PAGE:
Irelands Workers benefit from some of the biggest reductions in income taxes over the last two decades

Irelands Workers benefit from some of the biggest reductions in income taxes over the last two decades

December 20, 2016

Income taxes fall for high earners by 9 percentage points – faster than European average

GDP growth outperforms global average over last 30 years

Ireland’s high net worths are among those who have benefitted the most from global reductions in income taxes over the past two decades, according to a new study by UHY, the international accounting and consultancy network.

The research reveals that the effective income tax rate for Ireland’s high earners with a salary of USD 1million has fallen at a faster rate (down 8.6 percentage points – from 47.5% in 1996 to just 38.9% today) than the global average (down 5.6 percentage points from 41.4% to 35.8%) in the last twenty years.

Income tax cuts in Ireland have also been more substantial than in most other European economies, which have seen average reductions of 8 percentage points since 1996 – from 49% to 41%.

This puts it within the top half of the fastest income tax cutting countries in UHY’s study. UHY studied tax data in 26 countries across its international network, capturing the effective income tax rate for higher and lower income workers*.

UHY notes that each working citizen in Ireland is entitled to a personal tax credit of €1,650, and an employee tax credit of €1,650. This study does not include social insurance or other taxes impacting people’s net income.

Ireland’s workers on lower incomes – those earning USD30,000 – also benefitted from significant tax reductions. They have seen their tax rates fall 25 percentage points, from 33% twenty years ago to 8% today.

Russia has seen the biggest cuts of any major economy for higher earners, who have seen their income tax rate fall by nearly two-thirds (from 35% to 13%).

The UK imposed the biggest increases of any major economy in the study (see table below) – one of the few countries to do so. British workers earning USD1million saw their tax bills rise by 4 percentage points over the period, from 39% to 43%.

Comments Alan Farrelly, Partner at UHY Farrelly Daw White Limited: “Many governments around the world have tried hard to ease the tax burden on take home pay in the past twenty years – and Ireland has been leading the way.”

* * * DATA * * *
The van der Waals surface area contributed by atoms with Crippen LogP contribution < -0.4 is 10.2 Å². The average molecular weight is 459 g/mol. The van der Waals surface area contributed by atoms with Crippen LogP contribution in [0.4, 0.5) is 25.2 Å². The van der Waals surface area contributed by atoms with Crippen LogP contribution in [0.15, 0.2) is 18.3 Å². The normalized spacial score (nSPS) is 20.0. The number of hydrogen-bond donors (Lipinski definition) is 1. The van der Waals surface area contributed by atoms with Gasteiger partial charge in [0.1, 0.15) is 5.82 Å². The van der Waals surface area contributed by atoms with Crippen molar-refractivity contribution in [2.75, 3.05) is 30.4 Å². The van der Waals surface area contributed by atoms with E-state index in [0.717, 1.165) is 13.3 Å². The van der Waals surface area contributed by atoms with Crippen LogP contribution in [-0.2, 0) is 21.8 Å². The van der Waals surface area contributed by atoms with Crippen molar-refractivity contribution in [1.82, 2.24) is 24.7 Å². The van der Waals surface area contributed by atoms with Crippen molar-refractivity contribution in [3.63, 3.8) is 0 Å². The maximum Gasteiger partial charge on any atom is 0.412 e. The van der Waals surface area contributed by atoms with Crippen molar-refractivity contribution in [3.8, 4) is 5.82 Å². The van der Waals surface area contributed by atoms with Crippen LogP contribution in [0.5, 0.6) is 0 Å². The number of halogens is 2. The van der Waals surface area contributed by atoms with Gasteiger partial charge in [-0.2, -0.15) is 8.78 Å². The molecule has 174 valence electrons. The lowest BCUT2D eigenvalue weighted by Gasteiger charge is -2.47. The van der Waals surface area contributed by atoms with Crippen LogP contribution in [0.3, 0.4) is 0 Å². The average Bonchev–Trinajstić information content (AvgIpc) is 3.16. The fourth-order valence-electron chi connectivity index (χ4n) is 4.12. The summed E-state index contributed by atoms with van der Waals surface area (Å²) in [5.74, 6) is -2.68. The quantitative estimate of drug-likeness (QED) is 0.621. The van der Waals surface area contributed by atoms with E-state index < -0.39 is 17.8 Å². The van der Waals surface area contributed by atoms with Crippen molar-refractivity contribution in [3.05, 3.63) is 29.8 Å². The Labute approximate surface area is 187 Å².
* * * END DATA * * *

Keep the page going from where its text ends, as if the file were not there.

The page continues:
“By making bold cuts to income tax rates, policymakers have sought to bolster consumer spending power, improve their country’s attractiveness to an increasingly internationally-mobile workforce and boost economic growth.”

He adds: “It’s an approach which has contributed to Ireland’s robust GDP performance in recent decades.”

“While this study did not take account of social security and other taxes such as USC impacting individuals’ net income, the reduction in USC rates in consecutive budgets and the 2016 decrease in the higher rate of income tax from 41% to 40% are positive steps in increasing the net income of individuals that we would encourage the Government to continue going forward.”

UHY’s data also reveals the extent of global economies’ GDP growth in the last thirty years, since the UHY network was founded in 1986.

Their figures show that Ireland’s GDP has grown by 278% in the past thirty years, outstripping the global average of 135% GDP growth (see third table below). The European average was 74%.

Income tax rates for higher earners (USD 1 million)

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Income tax rates for lower earners (USD30,000)

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Change in Gross Domestic Product (GDP) since the UHY network was founded in 1986

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GDP data from the United States Department of Agriculture.

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